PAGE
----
Sediment management in Alpine basins

Integrating sediment continuum, risk mitigation and hydropower. (SedAlp)

SedAlp-Debris-Flow-Front-201114-

Background

The understanding of the changing equilibrium between sediment supply from upstream and sediment transport capability of a river is important for the success of integrated water resource management. In Alpine river basins, intensive sediment transport processes and sediment continuity have a notable impact on several water management issues posing multiple use conflicts related to hydropower, ecology, flood control etc.

Purpose

SedAlp main objectives are:

  • Developing and testing strategic policies and tools for an integrated management of sediment transport in Alpine basins;
  • Developing and promoting integrated approaches to planning and management of river sediment as a natural resource;
  • Enhancing efficient sediment extraction and use;
  • Improving mitigation and management of sediment-related natural hazards (floods and debris flows);
  • Promoting cooperation in environmental protection issues related to environmental aspects of sediment and riparian forests in national parks and protected areas.

Methods

Creation of sediment source inventories via aerial photo interpretation and fieldwork and automated mapping using IR orthophotos and DTM, sediment connectivity assessment using GIS-based tools, multi-temporal DTM analysis, multi-temporal analysis of mass wasting sediment dynamics using historical archives, sediment transport monitoring (suspended load, bedload, debris floods, debris flows, large wood), data analysis from hydroelectric reservoirs and site observations, basic physical and numerical modeling of the impacts of hydropower dams on sediment continuum.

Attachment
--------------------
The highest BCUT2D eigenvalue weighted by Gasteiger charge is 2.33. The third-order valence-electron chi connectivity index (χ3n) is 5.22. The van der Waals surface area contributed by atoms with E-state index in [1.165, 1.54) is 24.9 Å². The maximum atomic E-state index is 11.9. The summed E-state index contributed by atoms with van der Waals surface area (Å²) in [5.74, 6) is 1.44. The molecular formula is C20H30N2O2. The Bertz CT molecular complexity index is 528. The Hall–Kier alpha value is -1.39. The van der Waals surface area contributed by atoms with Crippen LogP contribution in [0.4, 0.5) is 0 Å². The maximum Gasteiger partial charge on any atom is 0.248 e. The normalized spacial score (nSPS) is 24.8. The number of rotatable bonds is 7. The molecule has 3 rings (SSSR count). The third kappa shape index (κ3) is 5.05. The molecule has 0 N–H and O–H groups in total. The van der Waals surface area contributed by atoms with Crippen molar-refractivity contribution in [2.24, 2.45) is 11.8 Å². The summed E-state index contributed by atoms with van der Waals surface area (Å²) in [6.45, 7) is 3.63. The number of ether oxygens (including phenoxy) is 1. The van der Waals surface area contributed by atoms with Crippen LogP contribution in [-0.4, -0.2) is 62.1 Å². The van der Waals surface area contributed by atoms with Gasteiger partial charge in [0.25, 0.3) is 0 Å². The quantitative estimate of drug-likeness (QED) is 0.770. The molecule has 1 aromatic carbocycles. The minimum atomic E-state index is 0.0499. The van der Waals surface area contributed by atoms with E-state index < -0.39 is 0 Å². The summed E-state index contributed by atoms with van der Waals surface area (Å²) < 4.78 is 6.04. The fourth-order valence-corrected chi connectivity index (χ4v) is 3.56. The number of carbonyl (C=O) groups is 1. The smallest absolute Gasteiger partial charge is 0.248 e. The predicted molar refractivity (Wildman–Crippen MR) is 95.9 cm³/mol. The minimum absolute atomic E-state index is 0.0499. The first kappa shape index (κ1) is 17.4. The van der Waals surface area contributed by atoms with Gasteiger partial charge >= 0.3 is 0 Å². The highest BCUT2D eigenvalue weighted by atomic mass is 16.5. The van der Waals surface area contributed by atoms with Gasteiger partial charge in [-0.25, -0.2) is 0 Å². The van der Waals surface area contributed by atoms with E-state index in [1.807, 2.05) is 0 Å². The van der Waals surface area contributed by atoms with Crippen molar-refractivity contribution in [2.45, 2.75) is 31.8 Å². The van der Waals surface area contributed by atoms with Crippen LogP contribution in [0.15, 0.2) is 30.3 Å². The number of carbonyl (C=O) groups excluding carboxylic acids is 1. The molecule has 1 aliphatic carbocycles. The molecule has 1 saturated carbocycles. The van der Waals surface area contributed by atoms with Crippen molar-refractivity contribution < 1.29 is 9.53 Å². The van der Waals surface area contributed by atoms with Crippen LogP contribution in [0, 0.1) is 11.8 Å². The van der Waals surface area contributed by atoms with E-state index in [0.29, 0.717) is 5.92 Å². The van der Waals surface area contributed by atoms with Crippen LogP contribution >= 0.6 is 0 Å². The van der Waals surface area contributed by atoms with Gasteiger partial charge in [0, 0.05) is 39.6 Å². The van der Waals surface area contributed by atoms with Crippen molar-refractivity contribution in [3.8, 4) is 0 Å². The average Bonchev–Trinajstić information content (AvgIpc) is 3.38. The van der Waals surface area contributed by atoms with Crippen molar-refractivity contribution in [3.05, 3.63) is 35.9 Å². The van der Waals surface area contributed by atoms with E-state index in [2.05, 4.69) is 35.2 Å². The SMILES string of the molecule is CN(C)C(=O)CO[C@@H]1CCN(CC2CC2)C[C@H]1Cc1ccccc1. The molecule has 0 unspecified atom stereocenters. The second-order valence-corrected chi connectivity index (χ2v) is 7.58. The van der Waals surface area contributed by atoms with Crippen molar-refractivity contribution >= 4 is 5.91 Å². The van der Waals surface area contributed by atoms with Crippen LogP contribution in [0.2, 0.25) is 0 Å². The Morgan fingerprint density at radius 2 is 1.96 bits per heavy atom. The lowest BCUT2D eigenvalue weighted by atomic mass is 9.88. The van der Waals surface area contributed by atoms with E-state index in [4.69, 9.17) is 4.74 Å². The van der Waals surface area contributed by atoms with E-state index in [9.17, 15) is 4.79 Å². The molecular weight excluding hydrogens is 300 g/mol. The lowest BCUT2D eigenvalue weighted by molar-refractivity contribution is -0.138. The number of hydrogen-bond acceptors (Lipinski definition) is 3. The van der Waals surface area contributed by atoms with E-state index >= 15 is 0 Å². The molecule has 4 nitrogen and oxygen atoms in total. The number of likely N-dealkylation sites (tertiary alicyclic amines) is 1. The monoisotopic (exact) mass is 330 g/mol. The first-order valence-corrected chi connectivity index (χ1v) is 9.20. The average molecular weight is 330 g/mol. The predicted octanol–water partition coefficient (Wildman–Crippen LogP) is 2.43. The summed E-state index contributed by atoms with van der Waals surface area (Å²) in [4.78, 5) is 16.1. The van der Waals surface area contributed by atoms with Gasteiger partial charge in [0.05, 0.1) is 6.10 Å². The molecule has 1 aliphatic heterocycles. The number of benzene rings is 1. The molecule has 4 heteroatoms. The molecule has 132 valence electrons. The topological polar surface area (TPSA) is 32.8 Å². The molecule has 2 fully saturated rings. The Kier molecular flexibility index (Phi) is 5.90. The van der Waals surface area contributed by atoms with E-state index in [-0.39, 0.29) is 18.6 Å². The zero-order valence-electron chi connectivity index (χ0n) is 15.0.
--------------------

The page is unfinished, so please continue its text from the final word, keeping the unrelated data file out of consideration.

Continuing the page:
Results

The SedAlp project includes piloting actions in various representative Alpine river basins of all involved countries and contributes to sediment and wood transfer monitoring in a large set of Alpine catchments, in order to understand spatial and temporal variability of processes. Based on process understanding, planning, warning and predictive tools will be provided together with sediment and wood management recommendations for hazard mitigation and protection of people.

Products

Four databases of sediment sources, GIS-based tools for mapping catchment-scale sediment connectivity, a GIS-based Fluvial Information System, guidelines for ranking basins and channel reaches in terms of geomorphic activity and hazard potential, dataset on sediment and wood transport rates and volumes for different regions in the Alps, protocols on standardized data collection methods,  improved sediment transport equations and models, guidelines for planning/designing of efficient torrent control structures and of hydropower plants.

Conclusions

SedAlp contributes to integrated management of sediment transport in Alpine basins directed to an effective reduction of sediment-related risk while promoting the enhancement of riverine ecosystems and reducing the impacts of hydropower plants.